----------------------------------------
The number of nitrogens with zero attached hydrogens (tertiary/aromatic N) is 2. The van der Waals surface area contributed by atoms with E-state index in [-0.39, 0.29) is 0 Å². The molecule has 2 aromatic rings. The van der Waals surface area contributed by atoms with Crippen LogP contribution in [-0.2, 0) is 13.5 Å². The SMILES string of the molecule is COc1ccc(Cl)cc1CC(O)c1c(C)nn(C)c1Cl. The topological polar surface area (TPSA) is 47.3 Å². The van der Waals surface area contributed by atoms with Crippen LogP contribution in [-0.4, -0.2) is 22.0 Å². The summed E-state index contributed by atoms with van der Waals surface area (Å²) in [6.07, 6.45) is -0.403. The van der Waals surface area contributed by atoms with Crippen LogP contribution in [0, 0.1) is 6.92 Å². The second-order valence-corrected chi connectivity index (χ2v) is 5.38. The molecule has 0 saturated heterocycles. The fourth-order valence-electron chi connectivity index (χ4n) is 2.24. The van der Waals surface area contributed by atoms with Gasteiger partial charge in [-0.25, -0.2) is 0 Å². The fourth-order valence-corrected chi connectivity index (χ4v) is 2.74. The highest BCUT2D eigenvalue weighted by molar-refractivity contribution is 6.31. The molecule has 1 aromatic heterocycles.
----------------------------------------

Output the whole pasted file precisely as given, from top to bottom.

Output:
The number of nitrogens with zero attached hydrogens (tertiary/aromatic N) is 2. The van der Waals surface area contributed by atoms with E-state index in [-0.39, 0.29) is 0 Å². The molecule has 2 aromatic rings. The van der Waals surface area contributed by atoms with Crippen LogP contribution in [-0.2, 0) is 13.5 Å². The SMILES string of the molecule is COc1ccc(Cl)cc1CC(O)c1c(C)nn(C)c1Cl. The topological polar surface area (TPSA) is 47.3 Å². The van der Waals surface area contributed by atoms with Crippen LogP contribution in [-0.4, -0.2) is 22.0 Å². The summed E-state index contributed by atoms with van der Waals surface area (Å²) in [6.07, 6.45) is -0.403. The van der Waals surface area contributed by atoms with Crippen LogP contribution in [0, 0.1) is 6.92 Å². The second-order valence-corrected chi connectivity index (χ2v) is 5.38. The molecule has 0 saturated heterocycles. The fourth-order valence-electron chi connectivity index (χ4n) is 2.24. The van der Waals surface area contributed by atoms with Gasteiger partial charge in [-0.25, -0.2) is 0 Å². The fourth-order valence-corrected chi connectivity index (χ4v) is 2.74. The highest BCUT2D eigenvalue weighted by molar-refractivity contribution is 6.31. The molecule has 1 aromatic heterocycles.